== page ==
MWV has launched its “Packaging Matters” research with the aim to explore the role of packaging in product satisfaction as consumers purchase, transport, use and dispose of products across 10 different categories. The study was conducted trough an online survey of 3,000 U.S. consumers on their shopping habits and interactions with packaging.
The results of the research suggest that packaging satisfaction can have a significant impact on purchase intent and repeat purchase, and that there is a low level of satisfaction overall, especially once consumers leave the store and rely on the structural or functional features of the package at home or on-the-go.
Packaging does really matter
The study shows that when it comes to purchase intent and product satisfaction, packaging does matter. A majority of consumers will sometimes buy a product off the shelf without prior knowledge of it (64 percent) and rarely use mobile devices to research a product while shopping (72 percent). While quality (85 percent) and price (67 percent) are the most important factors contributing to overall product satisfaction, consumers report little variance in importance between a product’s brand (12 percent) and packaging (10 percent).
“The findings show that consumers rate a product’s packaging to be on par with the brand itself (10% vs. 12%). Considering the investment companies make in building their brands compared to their products’ packaging, this is significant,” emphasised MWV.
Opportunity for improvement
Despite the importance of packaging in consumer’s satisfaction, there is a clear opportunity for improvement. Actually, fewer than 20 percent of U.S. consumers report they are “very satisfied” with product packaging, with the least amount of satisfaction from carry-out food containers (11%) and beauty care product packaging (17%).
“The research further proves that packaging is one of the most powerful tools in the marketing communications mix, but as it stands now, packaging does not delight consumers,” said Brian Richard, director, Consumer & Customer Insights, MWV. “Brands should view the current gap in satisfaction as an opportunity to make improvements to their packaging by focusing on what matters most to consumers.”
Packaging satisfaction decreases throughout the product lifecycle
According to MWV, consumer’s satisfaction with packaging ends at the store. Indeed, the study identified “satisfaction gaps” between the importance of different packaging attributes and their perceived performance. Of the 15 packaging attributes studied, only a small percentage of consumers ranked shelf appeal, or the product’s “attractiveness” and “distinctiveness,” as ”very important” features to their satisfaction (6 percent and 10 percent, respectively). However, this is where brands were performing best, with performance exceeding importance.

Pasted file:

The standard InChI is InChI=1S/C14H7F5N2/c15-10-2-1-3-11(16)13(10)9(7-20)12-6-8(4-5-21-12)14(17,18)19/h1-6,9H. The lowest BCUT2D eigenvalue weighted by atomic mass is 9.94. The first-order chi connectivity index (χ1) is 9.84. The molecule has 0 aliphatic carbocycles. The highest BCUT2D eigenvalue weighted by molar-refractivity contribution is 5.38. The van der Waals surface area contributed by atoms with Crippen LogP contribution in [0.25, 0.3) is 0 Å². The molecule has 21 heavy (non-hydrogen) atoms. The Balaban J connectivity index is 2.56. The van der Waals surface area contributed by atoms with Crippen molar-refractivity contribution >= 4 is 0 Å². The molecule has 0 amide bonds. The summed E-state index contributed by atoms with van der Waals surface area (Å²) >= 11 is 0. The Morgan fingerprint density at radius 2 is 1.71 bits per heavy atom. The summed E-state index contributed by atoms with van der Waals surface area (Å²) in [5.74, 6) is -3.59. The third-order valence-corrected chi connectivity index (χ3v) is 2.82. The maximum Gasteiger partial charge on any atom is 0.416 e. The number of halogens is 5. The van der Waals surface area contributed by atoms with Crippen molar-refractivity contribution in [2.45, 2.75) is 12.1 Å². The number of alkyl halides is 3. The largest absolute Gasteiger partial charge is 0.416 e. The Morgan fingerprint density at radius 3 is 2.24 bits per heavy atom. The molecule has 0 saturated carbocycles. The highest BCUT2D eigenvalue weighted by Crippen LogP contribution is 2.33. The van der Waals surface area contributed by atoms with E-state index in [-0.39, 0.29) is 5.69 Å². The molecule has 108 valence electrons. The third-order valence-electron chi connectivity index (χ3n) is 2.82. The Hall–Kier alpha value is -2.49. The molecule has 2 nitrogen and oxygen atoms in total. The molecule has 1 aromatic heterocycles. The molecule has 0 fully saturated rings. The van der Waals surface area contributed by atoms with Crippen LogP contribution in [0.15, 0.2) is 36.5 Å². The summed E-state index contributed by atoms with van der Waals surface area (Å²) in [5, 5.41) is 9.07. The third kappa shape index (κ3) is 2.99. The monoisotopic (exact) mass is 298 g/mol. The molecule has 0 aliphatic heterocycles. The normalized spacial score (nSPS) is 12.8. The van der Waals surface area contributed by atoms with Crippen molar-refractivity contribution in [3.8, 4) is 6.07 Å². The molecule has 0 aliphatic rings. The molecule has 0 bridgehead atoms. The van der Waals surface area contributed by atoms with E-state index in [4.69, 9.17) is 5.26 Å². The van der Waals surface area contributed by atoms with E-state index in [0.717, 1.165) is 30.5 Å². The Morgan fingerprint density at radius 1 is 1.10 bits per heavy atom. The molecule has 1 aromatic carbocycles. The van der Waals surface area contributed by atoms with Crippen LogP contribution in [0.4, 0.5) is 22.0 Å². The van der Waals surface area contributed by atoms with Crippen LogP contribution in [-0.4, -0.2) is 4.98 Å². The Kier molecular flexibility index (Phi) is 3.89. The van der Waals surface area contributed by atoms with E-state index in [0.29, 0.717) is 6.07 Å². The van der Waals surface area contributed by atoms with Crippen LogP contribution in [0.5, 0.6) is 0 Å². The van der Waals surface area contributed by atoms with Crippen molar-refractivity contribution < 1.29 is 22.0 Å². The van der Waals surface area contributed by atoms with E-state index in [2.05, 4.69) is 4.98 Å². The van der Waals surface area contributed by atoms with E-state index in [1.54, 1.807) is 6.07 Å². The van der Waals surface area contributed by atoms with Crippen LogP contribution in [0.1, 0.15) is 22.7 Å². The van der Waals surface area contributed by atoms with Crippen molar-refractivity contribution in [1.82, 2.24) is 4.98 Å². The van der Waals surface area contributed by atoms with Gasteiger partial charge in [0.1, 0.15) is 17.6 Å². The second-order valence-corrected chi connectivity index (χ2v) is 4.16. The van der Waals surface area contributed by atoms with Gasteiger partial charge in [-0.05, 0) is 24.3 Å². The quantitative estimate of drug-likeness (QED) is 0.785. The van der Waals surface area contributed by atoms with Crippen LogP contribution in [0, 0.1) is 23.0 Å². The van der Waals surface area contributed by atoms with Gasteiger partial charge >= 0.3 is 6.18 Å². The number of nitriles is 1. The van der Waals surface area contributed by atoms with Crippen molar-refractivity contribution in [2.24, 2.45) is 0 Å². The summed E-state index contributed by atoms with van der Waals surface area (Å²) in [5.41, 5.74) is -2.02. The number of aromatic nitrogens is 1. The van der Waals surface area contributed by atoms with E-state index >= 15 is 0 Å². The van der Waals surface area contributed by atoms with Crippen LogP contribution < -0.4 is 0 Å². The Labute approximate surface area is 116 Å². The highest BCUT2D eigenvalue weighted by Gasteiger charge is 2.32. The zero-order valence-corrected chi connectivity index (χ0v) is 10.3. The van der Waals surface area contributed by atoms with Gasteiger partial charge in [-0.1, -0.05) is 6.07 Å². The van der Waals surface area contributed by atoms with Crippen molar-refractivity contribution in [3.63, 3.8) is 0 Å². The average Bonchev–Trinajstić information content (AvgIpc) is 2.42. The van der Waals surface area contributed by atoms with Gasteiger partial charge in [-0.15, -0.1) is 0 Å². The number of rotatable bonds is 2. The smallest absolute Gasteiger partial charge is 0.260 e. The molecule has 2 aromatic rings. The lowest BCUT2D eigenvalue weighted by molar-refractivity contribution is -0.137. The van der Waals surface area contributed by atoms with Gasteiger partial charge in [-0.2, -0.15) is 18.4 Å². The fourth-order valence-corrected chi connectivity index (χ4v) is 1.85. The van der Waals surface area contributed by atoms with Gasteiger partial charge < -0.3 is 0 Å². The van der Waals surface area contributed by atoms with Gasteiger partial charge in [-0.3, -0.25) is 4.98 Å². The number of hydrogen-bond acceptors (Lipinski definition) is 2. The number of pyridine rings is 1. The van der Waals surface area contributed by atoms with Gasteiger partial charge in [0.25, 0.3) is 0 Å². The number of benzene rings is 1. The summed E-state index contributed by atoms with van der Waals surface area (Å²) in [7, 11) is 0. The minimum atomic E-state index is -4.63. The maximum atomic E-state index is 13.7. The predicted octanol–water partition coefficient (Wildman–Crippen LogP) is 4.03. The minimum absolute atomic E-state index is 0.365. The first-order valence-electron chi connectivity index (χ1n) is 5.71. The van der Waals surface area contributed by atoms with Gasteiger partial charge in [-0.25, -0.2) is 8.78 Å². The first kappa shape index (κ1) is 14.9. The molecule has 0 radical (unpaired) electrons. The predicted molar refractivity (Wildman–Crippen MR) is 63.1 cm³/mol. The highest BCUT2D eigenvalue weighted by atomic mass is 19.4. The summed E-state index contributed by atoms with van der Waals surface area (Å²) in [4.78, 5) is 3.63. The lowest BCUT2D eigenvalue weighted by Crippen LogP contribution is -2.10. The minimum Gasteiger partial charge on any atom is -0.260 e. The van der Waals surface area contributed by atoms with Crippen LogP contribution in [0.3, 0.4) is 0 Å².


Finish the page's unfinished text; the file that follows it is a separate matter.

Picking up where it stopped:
While brands are generally pleasing consumers during the shopping experience, satisfaction drops dramatically when product packaging is relied upon for transport and storage and then when the product is used and reused. The largest satisfaction gaps across categories all relate to the structural features or functionality of the packaging. In terms of importance, consumers want packaging that protects from breaking or spilling (74 percent), maintains product integrity (72 percent) and gets the entire product out of the package (66 percent).
“Packaging satisfaction decreases significantly after consumers leave the store, at all touch points along the product lifecycle, such as transporting, storing and using the product. This is a huge missed opportunity for brands,” said Steve Kazanjian, vice president, Global Creative, MWV. “Structural features of the packaging should be viewed as the most critical area for brands to make improvements to drive consumer satisfaction.”
“Packaging that lives up to the brand promise of its marketing communications holds the most potential for repeat purchase,” Kazanjian added. “As more retail migrates online, consumers are interacting less with brick-and-mortar channels. A disappointed consumer can switch brands with one click, so the role of packaging is increasingly an important vehicle for brand owners to connect with their consumers at touch points throughout the product’s lifecycle.”